Millions face hardship as rain hits trains, roads in Mumbai

Mumbai has not seen the kind of rainfall that it witnessed during the first 10 days of the current season in nearly 45 years.


Nithin Belle

Published: Thu 25 Jun 2015, 12:44 AM

Last updated: Wed 8 Jul 2015, 2:59 PM

Mumbai — When the Indian Meteorological Department (IMD) came out with a revised forecast for the south-west monsoon and claimed this year would see ‘deficient’ rainfall, perhaps the local authorities here took the prediction too seriously.

Mumbai has not seen the kind of rainfall that it witnessed during the first 10 days of the current season in nearly 45 years. According to Skymet Meteorology, a private weather forecaster — whose predictions have been proved right on many occasions, in contrast with government agency IMD’s, which have been totally off the mark — Mumbai has recorded 1,040 mm of rain so far in June.

The last time it rained so heavily in Mumbai was in 1971, when 1,037.1 mm of rainfall was recorded in the first month of the rainy season. And June is still not over, with predictions of heavy to very heavy rains over Mumbai for the next few days.

But the authorities — including the Bombay Municipal Corporation (BMC), the state government and the railways — have as usual been caught napping, and worse, unprepared for the deluge. On Tuesday, millions of commuters had to suffer once again because of the lack of preparedness of the various government agencies, which disrupted rail and road traffic.

Last Friday, the city of 15 million people was crippled and the authorities had to plead with residents to stay indoors because of heavy rains. But Mumbai and the entire coastal belt of western India witnesses heavy showers during June and July. The BMC, one of the richest — and also one of the most corrupt — civic bodies in India, had spent more than Rs20 billion on upgrading the storm-water drainage system in the metropolis in recent years, but all that money got washed down with the first heavy showers.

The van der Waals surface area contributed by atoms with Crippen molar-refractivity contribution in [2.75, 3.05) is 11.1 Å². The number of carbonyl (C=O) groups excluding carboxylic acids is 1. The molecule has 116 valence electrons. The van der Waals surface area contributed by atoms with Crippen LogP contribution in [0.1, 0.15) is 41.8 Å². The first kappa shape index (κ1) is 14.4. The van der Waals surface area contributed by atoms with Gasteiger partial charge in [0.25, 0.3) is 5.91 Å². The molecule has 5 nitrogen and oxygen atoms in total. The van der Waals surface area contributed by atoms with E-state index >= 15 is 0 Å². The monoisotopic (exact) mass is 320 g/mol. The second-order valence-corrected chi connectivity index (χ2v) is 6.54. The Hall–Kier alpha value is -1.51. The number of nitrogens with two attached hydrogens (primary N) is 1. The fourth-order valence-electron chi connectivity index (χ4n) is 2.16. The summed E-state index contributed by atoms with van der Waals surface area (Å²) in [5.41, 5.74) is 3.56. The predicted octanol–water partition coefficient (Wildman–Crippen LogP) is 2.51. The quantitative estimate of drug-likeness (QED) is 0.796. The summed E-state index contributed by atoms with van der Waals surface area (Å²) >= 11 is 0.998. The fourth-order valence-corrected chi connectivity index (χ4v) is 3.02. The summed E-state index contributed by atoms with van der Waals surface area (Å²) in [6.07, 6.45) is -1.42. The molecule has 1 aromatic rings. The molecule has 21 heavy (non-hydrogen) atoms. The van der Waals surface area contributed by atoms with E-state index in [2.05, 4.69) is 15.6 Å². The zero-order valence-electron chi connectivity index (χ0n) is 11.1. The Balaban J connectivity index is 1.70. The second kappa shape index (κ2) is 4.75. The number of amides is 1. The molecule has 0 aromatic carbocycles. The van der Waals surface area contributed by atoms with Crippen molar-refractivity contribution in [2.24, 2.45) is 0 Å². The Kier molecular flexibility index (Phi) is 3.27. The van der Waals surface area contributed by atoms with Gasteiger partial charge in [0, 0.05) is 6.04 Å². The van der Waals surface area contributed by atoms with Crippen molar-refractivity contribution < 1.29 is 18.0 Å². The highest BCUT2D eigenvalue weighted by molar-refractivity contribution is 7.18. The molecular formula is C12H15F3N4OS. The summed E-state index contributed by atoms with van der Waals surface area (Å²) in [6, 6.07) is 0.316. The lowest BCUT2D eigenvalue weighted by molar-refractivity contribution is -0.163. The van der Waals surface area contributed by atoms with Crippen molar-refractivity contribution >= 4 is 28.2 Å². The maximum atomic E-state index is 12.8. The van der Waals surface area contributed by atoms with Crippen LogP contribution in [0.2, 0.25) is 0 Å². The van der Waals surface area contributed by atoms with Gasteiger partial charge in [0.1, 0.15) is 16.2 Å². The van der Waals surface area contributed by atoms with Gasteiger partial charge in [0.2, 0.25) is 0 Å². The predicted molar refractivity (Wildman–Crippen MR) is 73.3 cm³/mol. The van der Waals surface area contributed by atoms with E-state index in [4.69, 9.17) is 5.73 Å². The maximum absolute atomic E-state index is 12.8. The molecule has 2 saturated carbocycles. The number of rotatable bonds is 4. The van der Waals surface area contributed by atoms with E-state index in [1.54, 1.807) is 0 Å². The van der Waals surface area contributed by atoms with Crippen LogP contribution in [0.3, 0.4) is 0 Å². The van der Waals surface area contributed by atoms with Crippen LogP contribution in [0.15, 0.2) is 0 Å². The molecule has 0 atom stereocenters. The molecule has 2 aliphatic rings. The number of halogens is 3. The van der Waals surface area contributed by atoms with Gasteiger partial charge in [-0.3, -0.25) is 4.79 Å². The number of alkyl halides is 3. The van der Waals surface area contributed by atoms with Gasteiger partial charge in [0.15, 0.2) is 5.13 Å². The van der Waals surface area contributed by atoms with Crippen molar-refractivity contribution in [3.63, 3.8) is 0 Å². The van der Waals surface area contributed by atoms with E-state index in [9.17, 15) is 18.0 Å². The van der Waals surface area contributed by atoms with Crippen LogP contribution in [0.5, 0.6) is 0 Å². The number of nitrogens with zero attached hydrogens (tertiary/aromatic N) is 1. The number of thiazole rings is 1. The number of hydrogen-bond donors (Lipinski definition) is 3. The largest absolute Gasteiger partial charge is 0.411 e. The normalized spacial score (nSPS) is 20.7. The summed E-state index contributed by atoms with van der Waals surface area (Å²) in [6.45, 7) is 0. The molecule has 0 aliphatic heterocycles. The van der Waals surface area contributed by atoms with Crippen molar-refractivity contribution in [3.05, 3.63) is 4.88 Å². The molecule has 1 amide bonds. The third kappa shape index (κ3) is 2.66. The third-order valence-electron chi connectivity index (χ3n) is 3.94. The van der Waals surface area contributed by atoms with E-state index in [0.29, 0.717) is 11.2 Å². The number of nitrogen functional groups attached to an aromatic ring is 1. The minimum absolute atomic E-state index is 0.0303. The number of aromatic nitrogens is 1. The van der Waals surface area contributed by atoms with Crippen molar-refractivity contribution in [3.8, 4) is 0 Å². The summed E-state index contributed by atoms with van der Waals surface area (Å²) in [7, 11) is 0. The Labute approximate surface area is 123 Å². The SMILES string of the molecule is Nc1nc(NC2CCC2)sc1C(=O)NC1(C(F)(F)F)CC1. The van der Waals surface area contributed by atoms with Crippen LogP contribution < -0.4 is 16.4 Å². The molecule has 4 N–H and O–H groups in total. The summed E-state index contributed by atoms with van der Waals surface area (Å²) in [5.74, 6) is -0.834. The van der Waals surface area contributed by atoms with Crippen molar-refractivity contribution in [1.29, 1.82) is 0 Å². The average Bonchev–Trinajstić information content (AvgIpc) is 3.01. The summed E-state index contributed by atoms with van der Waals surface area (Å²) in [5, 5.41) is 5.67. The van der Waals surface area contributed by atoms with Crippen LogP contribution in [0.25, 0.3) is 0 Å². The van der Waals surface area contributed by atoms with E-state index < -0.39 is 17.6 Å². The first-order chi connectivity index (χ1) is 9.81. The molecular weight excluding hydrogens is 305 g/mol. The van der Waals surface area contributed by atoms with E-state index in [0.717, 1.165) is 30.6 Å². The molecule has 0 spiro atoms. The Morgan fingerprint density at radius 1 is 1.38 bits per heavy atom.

Skymet and IMD have predicted further intensification of the monsoon following a depressioin over the north-east Arabian sea, which is expected to move closer to the Gujarat coast. Since Friday, Mumbai has received almost 800 mm of rainfall.

On Tuesday, millions of Mumbai commuters — especially those travelling on suburban trains had a harrowing time because of water-logging, disruption of train services, traffic snarls and power cuts. Services on the Central Railway (main line) were suspended early morning after an overhead tension wire snapped at Dadar station.

Heavy rains in the morning led to water-logging in the usual localities — Byculla, Lalbaug, Parel, Dadar, King’s Circle, Sion, Matunga, Mahim, Bandra, Kurla, Andheri, Jogeshwari and other suburbs. Morning peak-hour traffic crawled at a snails’ pace and frustrated commuters had to spend hours on the road.

Those venturing out of the city towards Pune also suffered because of landslides near Khandala that had blocked the Mumbai-Pune expressway since Monday. Traffic had to be diverted to the old Bombay-Poona highway, and motorists took five to six hours to traverse the 150-km-long distance.

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